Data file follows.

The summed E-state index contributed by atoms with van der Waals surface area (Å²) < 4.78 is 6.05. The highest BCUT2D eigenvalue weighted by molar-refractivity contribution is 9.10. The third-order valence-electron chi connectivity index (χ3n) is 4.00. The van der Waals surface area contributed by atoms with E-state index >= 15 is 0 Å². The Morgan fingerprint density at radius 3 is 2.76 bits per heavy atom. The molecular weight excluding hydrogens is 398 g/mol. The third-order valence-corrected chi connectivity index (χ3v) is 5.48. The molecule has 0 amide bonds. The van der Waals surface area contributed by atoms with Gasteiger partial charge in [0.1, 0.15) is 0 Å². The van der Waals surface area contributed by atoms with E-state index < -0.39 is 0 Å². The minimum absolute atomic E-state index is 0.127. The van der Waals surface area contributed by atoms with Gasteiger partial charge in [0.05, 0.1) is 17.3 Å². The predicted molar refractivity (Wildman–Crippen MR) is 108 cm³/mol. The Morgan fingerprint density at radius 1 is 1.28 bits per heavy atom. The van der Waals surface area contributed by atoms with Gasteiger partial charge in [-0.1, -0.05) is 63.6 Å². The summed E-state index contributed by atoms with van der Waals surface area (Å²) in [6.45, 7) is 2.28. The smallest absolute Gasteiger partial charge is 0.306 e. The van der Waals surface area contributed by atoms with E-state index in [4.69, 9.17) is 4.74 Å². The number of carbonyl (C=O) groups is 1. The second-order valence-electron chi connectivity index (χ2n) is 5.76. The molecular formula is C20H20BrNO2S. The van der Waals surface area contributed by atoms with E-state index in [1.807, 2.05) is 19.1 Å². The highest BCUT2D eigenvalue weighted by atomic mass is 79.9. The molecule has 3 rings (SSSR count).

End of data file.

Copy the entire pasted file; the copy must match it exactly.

The summed E-state index contributed by atoms with van der Waals surface area (Å²) < 4.78 is 6.05. The highest BCUT2D eigenvalue weighted by molar-refractivity contribution is 9.10. The third-order valence-electron chi connectivity index (χ3n) is 4.00. The van der Waals surface area contributed by atoms with E-state index >= 15 is 0 Å². The Morgan fingerprint density at radius 3 is 2.76 bits per heavy atom. The molecular weight excluding hydrogens is 398 g/mol. The third-order valence-corrected chi connectivity index (χ3v) is 5.48. The molecule has 0 amide bonds. The van der Waals surface area contributed by atoms with Gasteiger partial charge in [0.1, 0.15) is 0 Å². The van der Waals surface area contributed by atoms with E-state index < -0.39 is 0 Å². The minimum absolute atomic E-state index is 0.127. The van der Waals surface area contributed by atoms with Gasteiger partial charge in [0.05, 0.1) is 17.3 Å². The predicted molar refractivity (Wildman–Crippen MR) is 108 cm³/mol. The Morgan fingerprint density at radius 1 is 1.28 bits per heavy atom. The van der Waals surface area contributed by atoms with Gasteiger partial charge in [-0.1, -0.05) is 63.6 Å². The summed E-state index contributed by atoms with van der Waals surface area (Å²) in [6.45, 7) is 2.28. The smallest absolute Gasteiger partial charge is 0.306 e. The van der Waals surface area contributed by atoms with E-state index in [4.69, 9.17) is 4.74 Å². The number of carbonyl (C=O) groups is 1. The second-order valence-electron chi connectivity index (χ2n) is 5.76. The molecular formula is C20H20BrNO2S. The van der Waals surface area contributed by atoms with E-state index in [1.807, 2.05) is 19.1 Å². The highest BCUT2D eigenvalue weighted by atomic mass is 79.9. The molecule has 3 rings (SSSR count).